When studying for a doctoral degree (PhD), candidates submit a thesis that provides a critical review of the current state of knowledge of the thesis subject as well as the student’s own contributions to the subject. The distinguishing criterion of doctoral graduate research is a significant and original contribution to knowledge.
Once accepted, the candidate presents the thesis orally. This oral exam is open to the public.
The main objective of the present dissertation was to investigate the depth of infants’ understanding of beliefs. Specifically, it was crucial to address the “rich” vs. “lean” debate of theory of mind understanding in infancy. The aim of Study 1 was to directly examine whether infants’ looking time pattern commonly observed in the VOE task was replicated when a mechanical toy crane replaced the human agent. Results revealed that infants in the incongruent group did look longer at test than the infants in the congruent group, thus suggesting that infants overattribute false beliefs to inanimate agents.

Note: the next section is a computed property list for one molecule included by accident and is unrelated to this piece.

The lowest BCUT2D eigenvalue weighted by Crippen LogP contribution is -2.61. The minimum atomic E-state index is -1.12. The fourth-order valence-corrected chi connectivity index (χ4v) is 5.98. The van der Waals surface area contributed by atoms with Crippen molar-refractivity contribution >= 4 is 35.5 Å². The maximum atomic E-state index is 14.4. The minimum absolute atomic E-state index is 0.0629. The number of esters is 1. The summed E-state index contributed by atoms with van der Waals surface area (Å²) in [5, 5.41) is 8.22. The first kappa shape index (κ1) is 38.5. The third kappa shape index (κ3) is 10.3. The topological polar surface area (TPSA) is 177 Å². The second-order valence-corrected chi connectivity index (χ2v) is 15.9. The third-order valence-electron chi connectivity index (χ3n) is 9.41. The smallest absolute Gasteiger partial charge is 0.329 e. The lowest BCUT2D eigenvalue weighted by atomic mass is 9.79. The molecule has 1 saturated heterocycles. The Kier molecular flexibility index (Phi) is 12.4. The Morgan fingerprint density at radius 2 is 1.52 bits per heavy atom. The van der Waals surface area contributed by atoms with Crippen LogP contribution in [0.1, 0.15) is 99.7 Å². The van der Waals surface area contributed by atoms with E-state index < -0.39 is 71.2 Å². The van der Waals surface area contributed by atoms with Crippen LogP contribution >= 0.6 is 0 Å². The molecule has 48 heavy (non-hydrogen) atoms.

The goal of Study 2 was to examine whether infants’ looking time pattern in the VOE task was replicated using a switch agent paradigm. Specifically, infants watched as a true or false belief was attributed to an agent and then watched as a second, naïve agent search for the object at test. As in Study 1, infants in the incongruent group looked longer at test than the infants in the congruent group, indicating that infants formed expectations for this naïve agent’s actions, once again suggesting that infants overattribute beliefs.
Taken together, the findings from the two studies demonstrate that infants broadly overattribute beliefs to any agents, even those to whom adults would not attribute beliefs. These findings challenge the “rich” view of theory of mind understanding in infancy given that this view posits that infants have a sophisticated understanding of mental states.